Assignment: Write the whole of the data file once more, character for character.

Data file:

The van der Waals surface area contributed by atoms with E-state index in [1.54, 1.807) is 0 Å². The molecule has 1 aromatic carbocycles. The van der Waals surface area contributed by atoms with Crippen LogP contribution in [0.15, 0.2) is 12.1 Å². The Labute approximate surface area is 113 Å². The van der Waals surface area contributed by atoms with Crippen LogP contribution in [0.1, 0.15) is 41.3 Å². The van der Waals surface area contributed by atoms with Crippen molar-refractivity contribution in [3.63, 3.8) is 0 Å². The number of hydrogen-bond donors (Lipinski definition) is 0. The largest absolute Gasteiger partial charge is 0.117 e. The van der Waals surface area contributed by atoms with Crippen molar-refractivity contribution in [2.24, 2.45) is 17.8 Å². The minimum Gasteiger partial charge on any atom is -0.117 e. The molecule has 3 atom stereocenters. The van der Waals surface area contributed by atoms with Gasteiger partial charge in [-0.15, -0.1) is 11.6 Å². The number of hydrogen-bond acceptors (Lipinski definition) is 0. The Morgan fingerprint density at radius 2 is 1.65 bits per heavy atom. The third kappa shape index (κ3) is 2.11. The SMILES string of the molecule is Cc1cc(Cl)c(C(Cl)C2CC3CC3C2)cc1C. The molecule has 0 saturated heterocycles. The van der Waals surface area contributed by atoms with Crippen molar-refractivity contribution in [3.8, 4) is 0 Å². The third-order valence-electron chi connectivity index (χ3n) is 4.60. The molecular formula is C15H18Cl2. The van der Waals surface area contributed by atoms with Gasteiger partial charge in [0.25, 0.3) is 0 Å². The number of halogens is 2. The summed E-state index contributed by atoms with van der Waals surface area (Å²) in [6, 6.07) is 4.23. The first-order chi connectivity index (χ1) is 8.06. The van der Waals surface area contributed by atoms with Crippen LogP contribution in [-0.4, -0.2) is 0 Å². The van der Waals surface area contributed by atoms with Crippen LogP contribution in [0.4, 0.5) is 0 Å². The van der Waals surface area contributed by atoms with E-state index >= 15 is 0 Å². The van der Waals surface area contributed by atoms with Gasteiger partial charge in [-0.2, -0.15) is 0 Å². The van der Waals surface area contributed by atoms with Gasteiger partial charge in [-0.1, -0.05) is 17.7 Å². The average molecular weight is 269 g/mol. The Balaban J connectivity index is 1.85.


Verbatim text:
The van der Waals surface area contributed by atoms with E-state index in [1.54, 1.807) is 0 Å². The molecule has 1 aromatic carbocycles. The van der Waals surface area contributed by atoms with Crippen LogP contribution in [0.15, 0.2) is 12.1 Å². The Labute approximate surface area is 113 Å². The van der Waals surface area contributed by atoms with Crippen LogP contribution in [0.1, 0.15) is 41.3 Å². The van der Waals surface area contributed by atoms with Crippen molar-refractivity contribution in [3.63, 3.8) is 0 Å². The number of hydrogen-bond donors (Lipinski definition) is 0. The largest absolute Gasteiger partial charge is 0.117 e. The van der Waals surface area contributed by atoms with Crippen molar-refractivity contribution in [2.24, 2.45) is 17.8 Å². The minimum Gasteiger partial charge on any atom is -0.117 e. The molecule has 3 atom stereocenters. The van der Waals surface area contributed by atoms with Gasteiger partial charge in [-0.15, -0.1) is 11.6 Å². The number of hydrogen-bond acceptors (Lipinski definition) is 0. The Morgan fingerprint density at radius 2 is 1.65 bits per heavy atom. The third kappa shape index (κ3) is 2.11. The SMILES string of the molecule is Cc1cc(Cl)c(C(Cl)C2CC3CC3C2)cc1C. The molecule has 0 saturated heterocycles. The van der Waals surface area contributed by atoms with Crippen molar-refractivity contribution in [3.8, 4) is 0 Å². The third-order valence-electron chi connectivity index (χ3n) is 4.60. The molecular formula is C15H18Cl2. The van der Waals surface area contributed by atoms with Gasteiger partial charge in [0.25, 0.3) is 0 Å². The number of halogens is 2. The summed E-state index contributed by atoms with van der Waals surface area (Å²) in [6, 6.07) is 4.23. The first-order chi connectivity index (χ1) is 8.06. The van der Waals surface area contributed by atoms with Crippen LogP contribution in [-0.4, -0.2) is 0 Å². The van der Waals surface area contributed by atoms with Crippen LogP contribution in [0.4, 0.5) is 0 Å². The van der Waals surface area contributed by atoms with E-state index >= 15 is 0 Å². The van der Waals surface area contributed by atoms with Gasteiger partial charge in [-0.2, -0.15) is 0 Å². The van der Waals surface area contributed by atoms with Gasteiger partial charge in [-0.1, -0.05) is 17.7 Å². The average molecular weight is 269 g/mol. The Balaban J connectivity index is 1.85.